Green Ted

Yorkshire Sculpture Park

Page 2

Green Ted place

An deconsecrated chapel in the grounds had a large Weiwei outside and a series of works by Chiharu Shiota inside.

Iron Tree, Ai Weiwei

Green Ted and Iron Tree, Ai Weiwei
Iron Tree, Ai Weiwei
6th July 2018, 11:43
Fuji X-M1, 16-50 @ 16mm (24mm)
1/100 sec; f/8; ISO 400
Cat. 4,390-93

Green Ted and Iron Tree, Ai Weiwei Green Ted and Iron Tree, Ai Weiwei Iron Tree, Ai Weiwei, label

Quote from YSP.

Iron Tree is the largest and most complex sculpture to date in the artist’s tree series, which he began in 2009. Inspired by the wood sold by street vendors in Jingdezhen, southern China, Iron Tree comprise of 97 tree elements cast in iron and interlocked using a classic – and here exaggerated – Chinese method of joining. Iron Tree expresses Ai’s interest in fragments and the importance of the individual, without which the whole would not exist. /

Beyond Time, Chiharu Shiota

Green Ted and Beyond Time, Chiharu Shiota
Beyond Time, Chiharu Shiota
6th July 2018, 11:46
Fuji X-M1, 16-50 @ 20mm (30mm)
1/60 sec; f/8; ISO 400
Cat. 4,400-03

Green Ted and Beyond Time, Chiharu Shiota Green Ted and Beyond Time, Chiharu Shiota Beyond Time, Chiharu Shiota, label

A full-size wire frame representation of an upright piano with lots of string and sheets of paper. The attendant said that it had taken the artist and ten assistants ten days to complete the installation (but see below). It is in a deconsecrated chapel. The view from the balcony (image 3) is a fog of string.
Quote from Studio International, Veronica Simpson.

Using 2,000 balls of thread, Chiharu Shiota’s installation of white woollen webbing in the chapel at Yorkshire Sculpture Park drifts up from floor to ceiling, twisting around and drawing you in to the spirit of the place.
When Chiharu Shiota (b 1972, Osaka, Japan) started work on her installation in the Yorkshire Sculpture Park’s 18th-century chapel, in early March, the ground was blanketed in snow. While it slowly turned to slush and the green of the surrounding parkland emerged, the white woollen webbing of her installation was thickening, taking on a vaulting, cathedral-like form of its own, twisting around the windows, drifting up to the ceiling from its anchor points on the flagstone floor, secured by stone footplates apparently taken from the organ that used to live here.
The organ is a ghostly presence in the work. Photocopied pages taken from the YSP’s archives, of sheet music that was once played on it and programmes from concerts given, are strewn within the white webbing, like free-floating foliage – a spectral counterpart to the bare, black branches and twigs of the surrounding winter treescape; call and response, echoing the rhythm of services past. When asked why the threads chosen for this work are white – as opposed to her previous woven works, which are usually a crimson or black – Shiota says: “For purity. And death.” White is the colour of mourning in Japan, which seems appropriate, given the simple gravestones and marble memorial slabs embedded in the site. But it also represents renewal…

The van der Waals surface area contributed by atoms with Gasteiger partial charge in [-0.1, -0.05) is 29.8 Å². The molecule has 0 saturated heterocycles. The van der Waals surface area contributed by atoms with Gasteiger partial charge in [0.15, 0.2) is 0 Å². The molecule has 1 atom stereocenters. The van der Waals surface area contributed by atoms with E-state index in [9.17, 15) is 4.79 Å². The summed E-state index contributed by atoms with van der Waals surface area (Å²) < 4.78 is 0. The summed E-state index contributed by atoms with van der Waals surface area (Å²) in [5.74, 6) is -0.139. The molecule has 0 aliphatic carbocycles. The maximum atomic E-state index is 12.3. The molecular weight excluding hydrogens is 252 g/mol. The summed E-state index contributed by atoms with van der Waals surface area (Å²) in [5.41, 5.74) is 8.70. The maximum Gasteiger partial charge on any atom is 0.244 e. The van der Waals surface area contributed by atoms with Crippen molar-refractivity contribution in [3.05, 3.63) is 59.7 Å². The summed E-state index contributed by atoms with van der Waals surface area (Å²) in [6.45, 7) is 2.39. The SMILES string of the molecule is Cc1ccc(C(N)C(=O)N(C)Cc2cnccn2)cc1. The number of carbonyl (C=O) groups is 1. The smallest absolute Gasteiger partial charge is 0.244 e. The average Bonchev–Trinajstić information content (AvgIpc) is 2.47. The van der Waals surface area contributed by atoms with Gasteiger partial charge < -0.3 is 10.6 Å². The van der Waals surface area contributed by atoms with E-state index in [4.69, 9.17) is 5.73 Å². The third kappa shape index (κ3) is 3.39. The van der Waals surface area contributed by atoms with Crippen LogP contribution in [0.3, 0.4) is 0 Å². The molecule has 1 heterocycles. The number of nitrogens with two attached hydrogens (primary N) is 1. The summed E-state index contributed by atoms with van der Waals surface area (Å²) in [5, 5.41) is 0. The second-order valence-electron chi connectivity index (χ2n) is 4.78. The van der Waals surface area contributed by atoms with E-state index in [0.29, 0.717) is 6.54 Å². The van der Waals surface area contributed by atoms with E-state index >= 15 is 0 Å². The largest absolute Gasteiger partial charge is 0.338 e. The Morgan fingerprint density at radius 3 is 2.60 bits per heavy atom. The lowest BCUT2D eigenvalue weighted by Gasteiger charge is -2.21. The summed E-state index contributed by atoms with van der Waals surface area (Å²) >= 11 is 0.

It took 12 people (herself, five assistants she brought from Berlin, and six assistants supplied by the YSP) 12 days to weave this installation, using 2,000 balls of white thread. From the first webbing work she made (Return to Consciousness, 1996, in Japan), she has never had a diagram or plan in her mind, she says. She works intuitively, responding to the space. Elsewhere (in an interview with Andrea Jahr), she calls her woven artworks “an expression of my own feelings”. I ask her what her feelings were in creating this piece, Beyond Time. She says: “Changing. Quiet and calm, but also exhausting – weaving never ends; at the beginning it looks like it is not enough, it will never be finished. Everything changes. Then you get the sense of fun and achievement.”
A steel sculpture whose outline evokes a piano but is definitively not a piano (made for the exhibition, but not by Shiota) stands at the centre of the chapel, the white webbing and paper sheets seeming to fly from its frame, upwards and out, like a cascade of silenced sound. The piano is a recurring theme in her work. When Shiota was nine years old, she saw a neighbour’s house destroyed by fire, with only the semi-ruined piano left standing. “The piano had lost all its function but it was even more beautiful than ever before. And I was overcome by silence when I saw it,” she tells Pheby. “A piano that cannot make a sound still carries the memory of the sound. I believe the silence is often stronger and more beautiful than any sound can be. The absence of something makes it stronger.”

Belonging, Chiharu Shiota

Green Ted and Belonging, Chiharu Shiota
Belonging, Chiharu Shiota
6th July 2018, 11:51
Fuji X-M1, 16-50 @ 16mm (24mm)
1/30 sec; f/8; ISO 1000
Cat. 4,410-11

Belonging, Chiharu Shiota, label

Quote from the same Studio International aricle as above, Veronica Simpson.

Nearby there is a properly three-dimensional bronze sculpture, Belonging (2017) – a new work and a new medium. A woman’s hand and forearm spoons into a man’s, both curled around that of a child. She tells Pheby: “Because much of my art is temporary and only remains as a memory in people’s mind, I wanted to create something that was more everlasting. The new sculpture Belonging is also informed by my understanding of the boundaries created between us by race, nationality, religion or language, but my deep belief that we are all connected.”

Relationality, Chiharu Shiota

Green Ted and Relationality, Chiharu Shiota
Relationality, Chiharu Shiota
6th July 2018, 11:53
Fuji X-M1, 16-50 @ 16mm (24mm)
1/30 sec; f/8; ISO 640
Cat. 4,420-21

Relationality, Chiharu Shiota, label

This was on sale, a limited edition of 50, for £600 (or £700 with a frame).